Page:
NON- PHARMACOLOGICAL TREATMENT METHODS
Learning Objective • • Define heat and cold application Local Effects of Heat Disadvantage of Heat Application Local effect of cold Systematic effect of heat and cold application Contraindications to the use of heat or cold Temperature for hot and cold applications Different methods of Applying heat and cold
Heat and Cold Application Heat and cold are applied to the body for local and systemic effects.
Local Effects of Heat • Vasodilatation and increases blood flow to the affected area • Bringing (oxygen, nutrients, antibodies, and leukocytes) • Promote soft tissue healing • Used for client with (joint stiffness, low back pain) • Sedative effect • Increase inflammation
Disadvantage of Heat Application Increase capillary permeability Extra cellular fluid and substance as plasma to pass through the capillary walls edema
Local effect of cold • Lowers the temperature of the skin and underlying tissue • Vasoconstriction • Decrease capillary permeability • Slow bacterial growth • Decrease inflammation • Local anesthetic effect
Systematic effect of heat Heat applied on large body area Excessive peripheral vasodilatation Drop in blood pressure Fainting attack
Systematic Effect of Cold Excessive cold applications Vasoconstrictions Increase of blood pressure Prolonged cold Shivering
Contraindications to the use of heat • The first 24 hours after traumatic injury (heat increase bleeding and swelling). • Active hemorrhage (heat causes vasodilatation and increase bleeding ). • Non inflammatory edema (heat increases capillary permeability and edema). • Skin disorder (heat can burn or cause further damage to the skin). • Localized malignant tumor (heat increase cell growth and accelerate metastases ).
Contraindications to the use of cold • Open wound (cold can increase tissue damage by decreasing blood flow to an open wound ). • Impaired circulation (cold can further impair nourishment of the tissue). • Allergy and hypersensitive to cold application. • Some people react by decrease Bp. • Inflammatory response (swelling, joint pain ).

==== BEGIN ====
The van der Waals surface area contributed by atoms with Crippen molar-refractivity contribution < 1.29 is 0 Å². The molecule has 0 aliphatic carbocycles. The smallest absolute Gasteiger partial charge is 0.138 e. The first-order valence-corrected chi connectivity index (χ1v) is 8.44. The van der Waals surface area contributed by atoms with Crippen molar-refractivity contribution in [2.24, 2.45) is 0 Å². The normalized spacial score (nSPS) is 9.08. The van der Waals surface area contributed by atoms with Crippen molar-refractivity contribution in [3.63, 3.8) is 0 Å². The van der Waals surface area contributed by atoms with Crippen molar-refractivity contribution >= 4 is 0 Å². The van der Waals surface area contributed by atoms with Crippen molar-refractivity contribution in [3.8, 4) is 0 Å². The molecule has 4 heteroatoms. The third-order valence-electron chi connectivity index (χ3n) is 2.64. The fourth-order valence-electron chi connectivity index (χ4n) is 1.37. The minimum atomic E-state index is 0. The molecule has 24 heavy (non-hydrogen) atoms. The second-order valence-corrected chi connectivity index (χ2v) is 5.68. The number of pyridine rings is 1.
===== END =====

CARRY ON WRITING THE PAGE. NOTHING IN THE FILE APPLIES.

Temperature for hot and cold applications Description Temperature Application Very cold Below 15 C Ice bag Cold 15 -18 C Cold packs Cool 18 – 27 C Cold compresses Tepid Warm 27 – 37 C 37 – 40 C Alcohol sponge bath Warm bath Hot Very Hot 40 – 46 C Above 46 C Hot soak, hot compresses Hot water bag for adult
Methods of Applying heat and cold • Hot water bag (bottle) • More Common source of dry heat • In expensive • Improper use leads to burning • Hot and cold packs • Commercially prepared hot and cold packs provide heat or cold for a designated time • Electrical Pads – Provide constant heat – Are light weight – Some have water proof covers to placed over a moist dressing • Ice Bags, – Filled either with ice chips.
• Compresses – Can be either warm or cold – Are moist gauze dressing applied to a wound • Soak – Refers to immersing a body part in a solution – Sterile technique is generally indicated for open wound • Sitz Bath or hip bath – Used to soak a client’s pelvic area – The client’s sit on the chair and immersed in the solution • Cooling Sponge Bath – Promoting heat loss through conduction – Companied by antipyretic medication
Giving A Back Rub • Purpose – Stimulate circulation – Prevent skin breakdown – Soothing – Refreshing DHSR Approved Curriculum-Unit 9 16
Giving A Back Rub (continued) • Use a combination of strokes – Long, smooth strokes – relaxing – Short, circular strokes – stimulating • Use warmed lotion applied with palms of hands or under warm running water • Use circular motions to massage the bony areas of the back • Rub 3 - 5 minutes DHSR Approved Curriculum-Unit 9 17
Back Rub • May be performed after drying off the back during the bath. • Position of Patient: Prone or side-lying • Expose only the back, shoulders, upper arms. Cover remainder of body • Lay towel alongside back • Warm lotion in your hands—still explain that it may be cool and wet.
Back Rub • Start in the sacral area, moving up the back. • Massage in a circular motion over the scapula. • Move upward to shoulders, massage over the scapula • Continue in one smooth stroke to upper arms and laterally along side of back down to iliac crests. • Do NOT allow your hands to leave the patient’s skin • End by telling your patient that you are finished
SOME PATIENTS ARE NOT ALLOWED TO HAVE BACK RUBS! CHECK WITH THE NURSE AND THE CARE PLAN IF WHEN APPLYING LOTION YOU NOTICE REDDENED AREAS OF SKIN--MASSAGE AROUND THE AREA BUT NOT OVER THE REDDENED AREA